When I was about to graduate from college, I was terrified. I was headed into the workforce, staring down 30+ years of drudgery before retirement.
Coming out of Wharton, I believed that I had literally two career options: investment banking or consulting. I didn’t think that my college education prepared me to do anything else in life. Even artichokes have doubts.
I dealt with my yearning for something (anything) more by reneging on an investment banking offer, moving to South America, and starting a company that was doomed to failure because I didn’t know the first thing about running a business.
Looking back, this is the blog post I wish I’d had at the time. But it’s also the post that I wouldn’t have believed at the time. Some things you need to experience for yourself.
Your Career Is Not Your Life
First, you’re in a very privileged situation to even be thinking about this.
In an ideal world, we'd all find fulfillment in our work. But for 95%+ of the world, a job is just a way to put food on the table for your family. Mark Manson is “living his dream job" and "still hates about 30% of it”. That's just life.
I once told a boss that I wasn’t enjoying my work. That I felt like we were wasting a lot of time in meetings, our team wasn’t as productive as I could be, and that I just overall wasn’t very excited to show up to work in the morning.
She had a great response for me. She said, “That’s fair. There are specific things that we can address here. I agree that we spend too much time in meetings. But no matter what job you have, you’re going to dislike a good deal of it. That’s why it’s called work and not 10 hours a day of fun time.”
Kurt Vonnegut said about relationships:
When a couple has an argument nowadays, they may think it’s about money or power or sex or how to raise the kids or whatever. What they’re really saying to each other, though without realizing it, is this: “You are not enough people!”
Similarly, a job, even a career, is not enough.
So if you can, find work that feeds your soul. But it’s not a failure on your part if you find much more meaning outside of work than inside of it. You can have a job that is somewhat interesting, and cool side projects. A family outside of work. A good exercise habit. Friends that you do fun activities with. Your career is not your life.
Define Your Values
So your career can’t be perfect; it can’t be everything. What can it be?
Well, it can be nearly whatever you want it to be. But what do you actually want? You need to define your values. Otherwise, you’ll parrot stories that others have told you or revert to the default values of society, which are far from the efficient frontier.
You’re not going to have a job where you can save the world, make big bucks, have great work-life balance, and live in your ideal city. So if you could only choose one aspect of a job to maximize, would it be:
- Work/life balance
- Impact and a mission you believe in
- Solving challenging problems
- Location flexibility
- An environment where you can learn every day
- Something else?
There are two common failure states here.
First, personal misalignment. You need to figure out what you truly desire and value from a job, rather than what you assume you’re meant to want.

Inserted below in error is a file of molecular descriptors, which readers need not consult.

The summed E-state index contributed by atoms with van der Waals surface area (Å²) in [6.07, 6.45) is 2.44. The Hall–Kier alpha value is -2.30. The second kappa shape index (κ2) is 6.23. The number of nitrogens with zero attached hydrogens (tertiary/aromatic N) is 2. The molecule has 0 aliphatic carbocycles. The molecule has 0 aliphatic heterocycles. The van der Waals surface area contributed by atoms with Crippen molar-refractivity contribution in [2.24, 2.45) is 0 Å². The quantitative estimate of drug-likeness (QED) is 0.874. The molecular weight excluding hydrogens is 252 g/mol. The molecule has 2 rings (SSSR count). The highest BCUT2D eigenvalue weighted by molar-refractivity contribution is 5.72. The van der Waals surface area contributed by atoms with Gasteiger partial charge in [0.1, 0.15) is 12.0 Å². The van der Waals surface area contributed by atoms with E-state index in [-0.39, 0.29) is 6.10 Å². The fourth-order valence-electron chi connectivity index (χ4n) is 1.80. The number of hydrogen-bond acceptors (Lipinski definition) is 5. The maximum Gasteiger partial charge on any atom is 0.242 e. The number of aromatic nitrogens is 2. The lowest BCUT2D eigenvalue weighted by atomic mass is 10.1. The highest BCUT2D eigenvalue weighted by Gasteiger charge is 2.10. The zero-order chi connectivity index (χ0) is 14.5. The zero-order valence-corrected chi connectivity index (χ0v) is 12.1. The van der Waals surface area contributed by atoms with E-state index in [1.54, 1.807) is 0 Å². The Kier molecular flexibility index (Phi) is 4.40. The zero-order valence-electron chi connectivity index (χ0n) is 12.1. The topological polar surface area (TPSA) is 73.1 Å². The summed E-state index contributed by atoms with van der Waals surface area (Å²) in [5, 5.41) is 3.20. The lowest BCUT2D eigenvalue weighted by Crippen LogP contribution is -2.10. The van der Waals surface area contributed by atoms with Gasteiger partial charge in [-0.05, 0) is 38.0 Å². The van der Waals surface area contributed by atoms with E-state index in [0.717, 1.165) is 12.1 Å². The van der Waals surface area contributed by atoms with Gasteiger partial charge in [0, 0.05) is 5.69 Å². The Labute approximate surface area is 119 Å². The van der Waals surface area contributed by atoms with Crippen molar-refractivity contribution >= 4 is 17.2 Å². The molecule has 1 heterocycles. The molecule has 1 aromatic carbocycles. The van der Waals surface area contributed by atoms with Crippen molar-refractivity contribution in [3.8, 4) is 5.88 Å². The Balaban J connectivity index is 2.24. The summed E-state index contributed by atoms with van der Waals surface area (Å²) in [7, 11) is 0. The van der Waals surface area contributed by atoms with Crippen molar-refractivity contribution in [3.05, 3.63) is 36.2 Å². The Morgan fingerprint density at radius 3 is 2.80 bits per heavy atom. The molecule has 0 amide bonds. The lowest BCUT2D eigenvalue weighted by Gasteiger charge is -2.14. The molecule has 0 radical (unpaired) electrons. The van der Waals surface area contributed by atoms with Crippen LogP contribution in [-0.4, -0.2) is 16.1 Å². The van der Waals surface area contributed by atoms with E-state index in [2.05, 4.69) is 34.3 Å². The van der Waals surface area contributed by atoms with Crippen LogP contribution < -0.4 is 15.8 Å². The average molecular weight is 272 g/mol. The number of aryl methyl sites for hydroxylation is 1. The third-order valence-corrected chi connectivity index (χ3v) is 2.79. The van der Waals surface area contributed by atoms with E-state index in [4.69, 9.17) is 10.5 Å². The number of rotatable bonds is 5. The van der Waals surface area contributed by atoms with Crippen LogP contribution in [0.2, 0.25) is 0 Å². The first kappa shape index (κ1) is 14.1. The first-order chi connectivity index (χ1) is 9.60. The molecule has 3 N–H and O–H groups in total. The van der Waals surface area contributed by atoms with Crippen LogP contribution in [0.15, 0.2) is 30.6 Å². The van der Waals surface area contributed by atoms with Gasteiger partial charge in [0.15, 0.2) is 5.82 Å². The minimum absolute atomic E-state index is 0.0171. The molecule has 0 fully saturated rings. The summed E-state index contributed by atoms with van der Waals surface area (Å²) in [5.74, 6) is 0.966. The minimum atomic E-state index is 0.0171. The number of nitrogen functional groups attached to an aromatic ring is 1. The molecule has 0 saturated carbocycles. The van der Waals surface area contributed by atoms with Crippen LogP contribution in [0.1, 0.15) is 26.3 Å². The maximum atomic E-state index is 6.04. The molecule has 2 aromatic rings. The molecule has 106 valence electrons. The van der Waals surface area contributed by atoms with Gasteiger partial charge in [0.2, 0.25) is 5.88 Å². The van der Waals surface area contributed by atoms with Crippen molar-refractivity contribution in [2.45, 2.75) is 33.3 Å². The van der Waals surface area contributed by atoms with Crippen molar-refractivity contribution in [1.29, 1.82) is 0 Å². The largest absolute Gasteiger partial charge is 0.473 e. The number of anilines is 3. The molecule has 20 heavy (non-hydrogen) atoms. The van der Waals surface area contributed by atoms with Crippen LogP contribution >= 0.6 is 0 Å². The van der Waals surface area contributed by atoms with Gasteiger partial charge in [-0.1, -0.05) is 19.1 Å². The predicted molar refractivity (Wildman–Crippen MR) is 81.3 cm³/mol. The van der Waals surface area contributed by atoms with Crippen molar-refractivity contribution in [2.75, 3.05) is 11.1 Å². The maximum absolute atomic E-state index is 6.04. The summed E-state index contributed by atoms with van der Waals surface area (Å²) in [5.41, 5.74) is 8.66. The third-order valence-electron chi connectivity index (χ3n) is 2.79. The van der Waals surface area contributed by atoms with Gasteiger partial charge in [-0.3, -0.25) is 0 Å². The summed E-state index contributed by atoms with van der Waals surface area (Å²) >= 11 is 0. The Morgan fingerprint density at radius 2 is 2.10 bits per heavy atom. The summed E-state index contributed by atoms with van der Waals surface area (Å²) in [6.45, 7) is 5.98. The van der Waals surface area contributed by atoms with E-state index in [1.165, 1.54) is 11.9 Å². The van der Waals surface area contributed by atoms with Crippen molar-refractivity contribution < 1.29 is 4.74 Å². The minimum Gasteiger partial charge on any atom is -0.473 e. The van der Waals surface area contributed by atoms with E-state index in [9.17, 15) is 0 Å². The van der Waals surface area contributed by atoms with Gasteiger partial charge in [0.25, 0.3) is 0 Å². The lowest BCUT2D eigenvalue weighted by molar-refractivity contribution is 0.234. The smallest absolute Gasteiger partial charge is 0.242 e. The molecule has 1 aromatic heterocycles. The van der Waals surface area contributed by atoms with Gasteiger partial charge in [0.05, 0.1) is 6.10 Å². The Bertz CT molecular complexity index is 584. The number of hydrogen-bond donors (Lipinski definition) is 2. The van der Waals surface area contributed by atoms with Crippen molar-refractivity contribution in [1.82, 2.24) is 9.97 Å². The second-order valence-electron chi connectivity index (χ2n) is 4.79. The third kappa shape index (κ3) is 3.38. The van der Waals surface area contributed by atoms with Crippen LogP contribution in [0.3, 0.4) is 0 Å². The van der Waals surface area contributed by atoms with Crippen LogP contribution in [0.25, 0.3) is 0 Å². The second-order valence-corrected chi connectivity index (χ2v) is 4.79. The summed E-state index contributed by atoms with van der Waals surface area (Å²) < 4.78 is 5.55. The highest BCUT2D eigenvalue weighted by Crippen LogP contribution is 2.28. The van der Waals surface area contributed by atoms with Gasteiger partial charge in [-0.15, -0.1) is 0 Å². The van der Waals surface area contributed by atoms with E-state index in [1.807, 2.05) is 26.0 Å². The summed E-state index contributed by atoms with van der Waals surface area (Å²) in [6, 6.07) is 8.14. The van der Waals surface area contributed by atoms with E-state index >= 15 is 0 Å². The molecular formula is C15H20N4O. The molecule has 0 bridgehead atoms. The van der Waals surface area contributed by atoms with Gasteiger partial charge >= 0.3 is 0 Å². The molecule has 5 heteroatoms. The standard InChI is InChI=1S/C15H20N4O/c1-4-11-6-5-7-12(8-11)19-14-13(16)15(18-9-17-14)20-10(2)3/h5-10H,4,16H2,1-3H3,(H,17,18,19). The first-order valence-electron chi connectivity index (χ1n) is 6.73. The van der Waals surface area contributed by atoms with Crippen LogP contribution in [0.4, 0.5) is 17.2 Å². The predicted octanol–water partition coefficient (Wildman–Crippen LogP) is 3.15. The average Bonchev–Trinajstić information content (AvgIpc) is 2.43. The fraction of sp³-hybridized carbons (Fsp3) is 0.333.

What you’ve been told you should value may not be what you actually value. Not consciously recognizing and addressing this is a recipe for dissatisfaction. It’s all too easy to skip the hard work of self-examination and end up lying to yourself, saying that, for example, you want a job with a large social impact when really you want the social status that comes with a respected profession.
Second, organizational misalignment. Similarly, often a company’s stated preferences are not its revealed preferences.
Many companies will say they value work/life balance, but everyone above you in the org chart is online late at night. When it comes time for a performance review, those who leave the office before dinner are dinged.
That’s not to say there’s anything wrong with a job that doesn’t have work/life balance. This is the deal you make when you take a job in investment banking or Big Law — you’re expected to put the job before everything else in your life, work 80+ hour weeks, and be on call 24/7. And you’ll be compensated for it.
But companies should put a stake in the ground about where they stand. In all too many cases, companies try to play things both ways, which leads to a corporate culture of doublespeak and bullshit. Run for the hills if anyone refers to your workplace as a “family”.
Ensure your personal values are aligned with your workplace and that the company you work for is consistent in its values and messaging. This is an area where trading shines. I’ve gotten to know a few traders over the years — they are intellectually honest. They’re doing it to make money. If there is some societal value to providing liquidity in the market, great. But they find intellectual satisfaction in their jobs, make money, and create “meaning” in other areas of life.
Embrace the Tradeoffs
I was once talking to the founder of a successful startup — he was worth well over eight figures on paper — about the early days of his company. He was candid: he prioritized the company over everything else. His relationship with the woman he loved fell apart. He was (in his own words) a bad friend — missing weddings and important life occasions to spend the weekends working. His health suffered.